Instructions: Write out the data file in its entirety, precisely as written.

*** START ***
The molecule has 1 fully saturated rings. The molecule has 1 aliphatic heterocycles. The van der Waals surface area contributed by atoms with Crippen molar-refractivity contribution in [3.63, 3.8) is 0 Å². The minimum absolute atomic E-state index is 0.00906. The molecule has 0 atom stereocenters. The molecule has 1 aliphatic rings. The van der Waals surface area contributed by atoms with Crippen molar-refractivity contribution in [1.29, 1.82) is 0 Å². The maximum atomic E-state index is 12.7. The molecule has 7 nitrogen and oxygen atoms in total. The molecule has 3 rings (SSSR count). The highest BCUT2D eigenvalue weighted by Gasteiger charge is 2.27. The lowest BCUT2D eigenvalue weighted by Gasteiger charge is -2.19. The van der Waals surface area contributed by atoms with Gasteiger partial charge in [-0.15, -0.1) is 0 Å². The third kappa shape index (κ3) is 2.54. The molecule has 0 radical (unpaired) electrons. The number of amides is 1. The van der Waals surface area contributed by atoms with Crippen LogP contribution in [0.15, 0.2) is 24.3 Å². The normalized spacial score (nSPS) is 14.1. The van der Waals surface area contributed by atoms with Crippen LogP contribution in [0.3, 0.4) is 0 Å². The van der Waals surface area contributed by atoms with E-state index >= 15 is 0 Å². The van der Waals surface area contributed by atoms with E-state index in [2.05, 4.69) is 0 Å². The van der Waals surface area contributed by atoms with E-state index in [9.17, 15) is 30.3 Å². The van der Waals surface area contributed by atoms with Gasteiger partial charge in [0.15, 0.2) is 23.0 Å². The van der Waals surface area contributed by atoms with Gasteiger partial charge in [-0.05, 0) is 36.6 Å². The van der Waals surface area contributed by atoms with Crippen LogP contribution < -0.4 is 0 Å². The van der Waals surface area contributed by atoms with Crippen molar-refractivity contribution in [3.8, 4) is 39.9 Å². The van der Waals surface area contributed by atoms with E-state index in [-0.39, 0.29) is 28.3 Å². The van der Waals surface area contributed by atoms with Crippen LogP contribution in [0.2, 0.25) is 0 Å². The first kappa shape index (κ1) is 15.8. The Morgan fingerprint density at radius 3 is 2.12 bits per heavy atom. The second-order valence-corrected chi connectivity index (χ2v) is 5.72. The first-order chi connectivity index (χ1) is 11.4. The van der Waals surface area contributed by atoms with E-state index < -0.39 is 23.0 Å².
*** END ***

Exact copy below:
The molecule has 1 fully saturated rings. The molecule has 1 aliphatic heterocycles. The van der Waals surface area contributed by atoms with Crippen molar-refractivity contribution in [3.63, 3.8) is 0 Å². The minimum absolute atomic E-state index is 0.00906. The molecule has 0 atom stereocenters. The molecule has 1 aliphatic rings. The van der Waals surface area contributed by atoms with Crippen molar-refractivity contribution in [1.29, 1.82) is 0 Å². The maximum atomic E-state index is 12.7. The molecule has 7 nitrogen and oxygen atoms in total. The molecule has 3 rings (SSSR count). The highest BCUT2D eigenvalue weighted by Gasteiger charge is 2.27. The lowest BCUT2D eigenvalue weighted by Gasteiger charge is -2.19. The van der Waals surface area contributed by atoms with Gasteiger partial charge in [-0.15, -0.1) is 0 Å². The third kappa shape index (κ3) is 2.54. The molecule has 0 radical (unpaired) electrons. The number of amides is 1. The van der Waals surface area contributed by atoms with Crippen LogP contribution in [0.15, 0.2) is 24.3 Å². The normalized spacial score (nSPS) is 14.1. The van der Waals surface area contributed by atoms with Crippen LogP contribution in [0.3, 0.4) is 0 Å². The van der Waals surface area contributed by atoms with E-state index >= 15 is 0 Å². The van der Waals surface area contributed by atoms with E-state index in [2.05, 4.69) is 0 Å². The van der Waals surface area contributed by atoms with E-state index in [9.17, 15) is 30.3 Å². The van der Waals surface area contributed by atoms with Gasteiger partial charge in [0.15, 0.2) is 23.0 Å². The van der Waals surface area contributed by atoms with Gasteiger partial charge in [-0.05, 0) is 36.6 Å². The van der Waals surface area contributed by atoms with Crippen LogP contribution < -0.4 is 0 Å². The van der Waals surface area contributed by atoms with Crippen molar-refractivity contribution in [3.8, 4) is 39.9 Å². The van der Waals surface area contributed by atoms with E-state index in [-0.39, 0.29) is 28.3 Å². The van der Waals surface area contributed by atoms with Crippen LogP contribution in [0.2, 0.25) is 0 Å². The first kappa shape index (κ1) is 15.8. The Morgan fingerprint density at radius 3 is 2.12 bits per heavy atom. The second-order valence-corrected chi connectivity index (χ2v) is 5.72. The first-order chi connectivity index (χ1) is 11.4. The van der Waals surface area contributed by atoms with E-state index < -0.39 is 23.0 Å².